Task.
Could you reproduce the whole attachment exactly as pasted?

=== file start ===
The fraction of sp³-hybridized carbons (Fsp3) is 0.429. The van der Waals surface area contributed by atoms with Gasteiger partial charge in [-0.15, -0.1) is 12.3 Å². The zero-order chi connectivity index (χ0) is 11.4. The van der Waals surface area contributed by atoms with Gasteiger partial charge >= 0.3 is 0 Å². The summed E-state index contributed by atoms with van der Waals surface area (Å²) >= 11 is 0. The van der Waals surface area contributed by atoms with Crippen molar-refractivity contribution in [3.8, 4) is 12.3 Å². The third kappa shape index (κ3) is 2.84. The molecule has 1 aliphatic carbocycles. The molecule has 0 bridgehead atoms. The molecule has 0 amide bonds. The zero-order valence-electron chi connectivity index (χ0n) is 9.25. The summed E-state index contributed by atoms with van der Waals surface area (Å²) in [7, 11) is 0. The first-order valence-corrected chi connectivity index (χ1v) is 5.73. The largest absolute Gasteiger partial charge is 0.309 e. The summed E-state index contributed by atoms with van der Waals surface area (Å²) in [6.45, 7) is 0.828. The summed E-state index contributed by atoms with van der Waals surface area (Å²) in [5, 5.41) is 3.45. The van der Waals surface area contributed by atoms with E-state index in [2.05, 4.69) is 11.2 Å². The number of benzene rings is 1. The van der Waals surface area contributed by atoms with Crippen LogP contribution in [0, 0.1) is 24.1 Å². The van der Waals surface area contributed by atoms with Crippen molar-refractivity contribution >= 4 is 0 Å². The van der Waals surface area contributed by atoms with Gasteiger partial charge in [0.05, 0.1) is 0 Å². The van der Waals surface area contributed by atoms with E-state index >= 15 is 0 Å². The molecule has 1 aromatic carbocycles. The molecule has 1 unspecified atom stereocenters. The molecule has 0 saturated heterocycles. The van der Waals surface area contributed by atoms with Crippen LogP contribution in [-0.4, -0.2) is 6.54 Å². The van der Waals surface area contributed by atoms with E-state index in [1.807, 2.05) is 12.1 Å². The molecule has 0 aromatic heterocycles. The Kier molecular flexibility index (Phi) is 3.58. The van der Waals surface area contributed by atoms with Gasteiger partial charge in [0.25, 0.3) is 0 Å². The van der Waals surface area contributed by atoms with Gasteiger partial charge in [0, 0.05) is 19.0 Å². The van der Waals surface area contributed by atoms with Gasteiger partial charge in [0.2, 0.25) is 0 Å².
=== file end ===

The fraction of sp³-hybridized carbons (Fsp3) is 0.429. The van der Waals surface area contributed by atoms with Gasteiger partial charge in [-0.15, -0.1) is 12.3 Å². The zero-order chi connectivity index (χ0) is 11.4. The van der Waals surface area contributed by atoms with Gasteiger partial charge >= 0.3 is 0 Å². The summed E-state index contributed by atoms with van der Waals surface area (Å²) >= 11 is 0. The van der Waals surface area contributed by atoms with Crippen molar-refractivity contribution in [3.8, 4) is 12.3 Å². The third kappa shape index (κ3) is 2.84. The molecule has 1 aliphatic carbocycles. The molecule has 0 bridgehead atoms. The molecule has 0 amide bonds. The zero-order valence-electron chi connectivity index (χ0n) is 9.25. The summed E-state index contributed by atoms with van der Waals surface area (Å²) in [7, 11) is 0. The first-order valence-corrected chi connectivity index (χ1v) is 5.73. The largest absolute Gasteiger partial charge is 0.309 e. The summed E-state index contributed by atoms with van der Waals surface area (Å²) in [6.45, 7) is 0.828. The summed E-state index contributed by atoms with van der Waals surface area (Å²) in [5, 5.41) is 3.45. The van der Waals surface area contributed by atoms with E-state index in [2.05, 4.69) is 11.2 Å². The number of benzene rings is 1. The van der Waals surface area contributed by atoms with Crippen LogP contribution in [0, 0.1) is 24.1 Å². The van der Waals surface area contributed by atoms with Crippen molar-refractivity contribution >= 4 is 0 Å². The van der Waals surface area contributed by atoms with Gasteiger partial charge in [0.05, 0.1) is 0 Å². The van der Waals surface area contributed by atoms with E-state index >= 15 is 0 Å². The molecule has 1 aromatic carbocycles. The molecule has 1 unspecified atom stereocenters. The molecule has 0 saturated heterocycles. The van der Waals surface area contributed by atoms with Crippen LogP contribution in [-0.4, -0.2) is 6.54 Å². The van der Waals surface area contributed by atoms with E-state index in [1.807, 2.05) is 12.1 Å². The molecule has 0 aromatic heterocycles. The Kier molecular flexibility index (Phi) is 3.58. The van der Waals surface area contributed by atoms with Gasteiger partial charge in [0.25, 0.3) is 0 Å². The van der Waals surface area contributed by atoms with Gasteiger partial charge in [0, 0.05) is 19.0 Å². The van der Waals surface area contributed by atoms with Gasteiger partial charge in [0.2, 0.25) is 0 Å².